Constipation in babies and young children is often the result of an inadequate fluid intake, due to a reduced intake of feeds and/or increased requirements in hot weather. An EB sufferer with extensive blistering may have fluid requirements considerably above normal.
Constipation can be aggravated by iron supplements. It may also occur for no apparent reason. The frequency with which the bowels are opened is less important that the degree of discomfort felt. Provided the motions are soft and painlessly passed, it is not essential that the bowels are opened every day.
For an EB baby, straining to pass even a moderately bulky motion may cause pain and blistering of the delicate skin around the anus. Fear of pain on passing further motions can quickly lead to withholding the motion and before long a vicious cycle is set up as he becomes more constipated and appetite is reduced.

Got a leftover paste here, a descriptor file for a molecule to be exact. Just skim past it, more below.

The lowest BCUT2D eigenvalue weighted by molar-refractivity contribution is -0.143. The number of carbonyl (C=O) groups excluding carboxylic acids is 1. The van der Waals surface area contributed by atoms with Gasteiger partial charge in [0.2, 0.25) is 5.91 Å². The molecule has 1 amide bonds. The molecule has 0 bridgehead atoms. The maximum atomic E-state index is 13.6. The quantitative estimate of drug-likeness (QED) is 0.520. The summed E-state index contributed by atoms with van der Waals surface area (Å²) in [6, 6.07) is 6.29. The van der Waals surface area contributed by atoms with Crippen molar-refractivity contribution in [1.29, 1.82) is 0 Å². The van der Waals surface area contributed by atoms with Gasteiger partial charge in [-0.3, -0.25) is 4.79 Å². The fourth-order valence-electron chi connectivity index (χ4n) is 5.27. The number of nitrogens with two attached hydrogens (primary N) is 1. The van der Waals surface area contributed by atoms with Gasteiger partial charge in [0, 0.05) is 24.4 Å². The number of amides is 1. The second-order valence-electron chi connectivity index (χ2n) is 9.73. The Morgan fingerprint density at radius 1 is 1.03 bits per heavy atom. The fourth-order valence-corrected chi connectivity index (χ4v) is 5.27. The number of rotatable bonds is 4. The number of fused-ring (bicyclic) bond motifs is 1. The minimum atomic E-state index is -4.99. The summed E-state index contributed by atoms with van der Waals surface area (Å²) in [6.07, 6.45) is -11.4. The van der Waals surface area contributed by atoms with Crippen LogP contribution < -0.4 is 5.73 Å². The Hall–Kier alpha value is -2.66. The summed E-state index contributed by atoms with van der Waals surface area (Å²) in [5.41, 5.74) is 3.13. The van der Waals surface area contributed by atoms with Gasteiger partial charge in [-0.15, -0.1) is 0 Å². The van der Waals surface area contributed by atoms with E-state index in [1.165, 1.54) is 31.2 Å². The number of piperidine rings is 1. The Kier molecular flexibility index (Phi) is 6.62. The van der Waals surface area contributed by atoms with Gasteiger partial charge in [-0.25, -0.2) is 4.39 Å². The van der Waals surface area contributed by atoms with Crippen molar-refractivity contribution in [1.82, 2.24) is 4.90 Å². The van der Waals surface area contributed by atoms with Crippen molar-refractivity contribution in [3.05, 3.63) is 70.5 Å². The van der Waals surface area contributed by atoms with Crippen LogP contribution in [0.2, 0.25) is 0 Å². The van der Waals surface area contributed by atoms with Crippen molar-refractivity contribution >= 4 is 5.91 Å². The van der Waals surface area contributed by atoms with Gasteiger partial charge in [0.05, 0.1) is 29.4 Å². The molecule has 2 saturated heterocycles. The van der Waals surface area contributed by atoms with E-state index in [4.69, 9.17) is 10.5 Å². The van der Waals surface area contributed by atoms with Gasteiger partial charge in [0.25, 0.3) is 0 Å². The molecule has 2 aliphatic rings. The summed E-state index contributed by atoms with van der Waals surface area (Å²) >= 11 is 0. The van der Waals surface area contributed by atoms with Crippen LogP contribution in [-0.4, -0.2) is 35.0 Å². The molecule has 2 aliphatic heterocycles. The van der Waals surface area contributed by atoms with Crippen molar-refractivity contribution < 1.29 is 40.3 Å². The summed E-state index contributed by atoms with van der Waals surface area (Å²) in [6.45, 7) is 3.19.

Because regular bowel movements also depend on a regular intake of food, a poor appetite and irregular feeds can lead to harder, drier motions.

The importance of preventing constipation cannot be overstated. Try to ensure a generous fluid intake i.e. at least 150 ml per kg ( 2 – 3 ounces per lb.) per 24 hours, for young babies who are not receiving fluid from foods. If your baby refuses plain, cooled, boiled water, offer well-diluted fresh fruit juice (i.e. 1 teaspoon juice diluted with 100 ml water) or give ready-to-feed baby juice diluted with an equal volume of water.